Wednesday, June 15, 2011


Ok I have to admit I am a huge fan of putting sour cream and chives on my baked potatoes. It’s one of those guilty pleasures in life! Of course being a vegetable gardener that also grows herbs I have also talked myself into “the sour cream isn’t bad because the potato and chives came from the garden.” It isn’t the healthiest of combinations but in this case I am ok with that, because the potato/sour cream/chives combination is tremendous.

With that said lets talk a little about chives and how easy they are to add to anyone’s home gardening plans. Chives are the smallest species of onions and in most parts of the world can grow as a perennial, which means they will last for two or more years.

Part of the onion family, making it a vegetable, chives in many cultures are considered an herb as it used for medicinal purposes (as well as other reasons). However you refer to this great tasting plant is up to you, but here are some tips to make it easier to grow.

You can grow chives anytime by planting them in a pot and putting that pot near a window sill that receives sun first thing in the morning. This makes chives a great choice to start indoors, if you do not have it going as a perennial already.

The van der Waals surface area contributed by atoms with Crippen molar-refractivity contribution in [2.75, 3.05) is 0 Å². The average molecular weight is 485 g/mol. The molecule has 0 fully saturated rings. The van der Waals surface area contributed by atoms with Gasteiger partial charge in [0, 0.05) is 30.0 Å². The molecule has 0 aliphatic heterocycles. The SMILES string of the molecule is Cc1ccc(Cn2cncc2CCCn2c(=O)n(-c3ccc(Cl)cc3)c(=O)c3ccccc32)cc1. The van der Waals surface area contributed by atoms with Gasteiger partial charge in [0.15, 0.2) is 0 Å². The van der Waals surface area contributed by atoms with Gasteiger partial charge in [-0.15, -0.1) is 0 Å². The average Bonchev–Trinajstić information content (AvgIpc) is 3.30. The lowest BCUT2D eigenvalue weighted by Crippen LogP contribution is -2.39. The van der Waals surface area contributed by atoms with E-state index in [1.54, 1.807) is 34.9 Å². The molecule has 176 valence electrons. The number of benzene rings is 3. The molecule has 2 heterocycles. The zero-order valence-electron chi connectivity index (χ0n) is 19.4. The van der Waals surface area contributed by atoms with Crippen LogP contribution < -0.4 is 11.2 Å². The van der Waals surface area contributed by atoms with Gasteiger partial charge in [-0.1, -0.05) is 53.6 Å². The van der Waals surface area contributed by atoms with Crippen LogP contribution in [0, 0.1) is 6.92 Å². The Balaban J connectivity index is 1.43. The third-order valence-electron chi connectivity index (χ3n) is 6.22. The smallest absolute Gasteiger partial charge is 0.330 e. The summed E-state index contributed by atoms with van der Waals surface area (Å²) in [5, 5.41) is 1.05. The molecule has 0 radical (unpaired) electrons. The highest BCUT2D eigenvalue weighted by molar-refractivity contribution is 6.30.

Chives like the soil to be a bit more acidic to neutral (6.0 to 7.0 on the pH scale). Will do great in full sun but also grows very well in partial shade. Give your chives a moderate and even watering making sure the soil is moist but not saturated. Space your chives out at least six inches (eight inches if you have the room). Chives grow best when the temperature is fifty-five to seventy degrees Fahrenheit and you if cover them in the regions where frost and snow set in they will survive your winters (in most cases).

Do not rotate chives with other members of the onion family and if possible they make a great companion for carrots and tomatoes but bad a companion for beans and peas.

Use a sharp pair of scissors to harvest your chives by giving it a cut about an inch to an inch and a half above the soil. Sort of like giving it a haircut (as one gardening writer puts it).

Add your fresh chives to just about anything. For me, it is to sour cream so I can top the potato I just harvested as well.

About the Author
Mike Podlesny is the owner of Mike the Gardener Enterprises, LLC, the exclusive home of the Seeds of the Month Club, which has appeared on NBC, ABC and MSN Money as a great way for consumers to save money.

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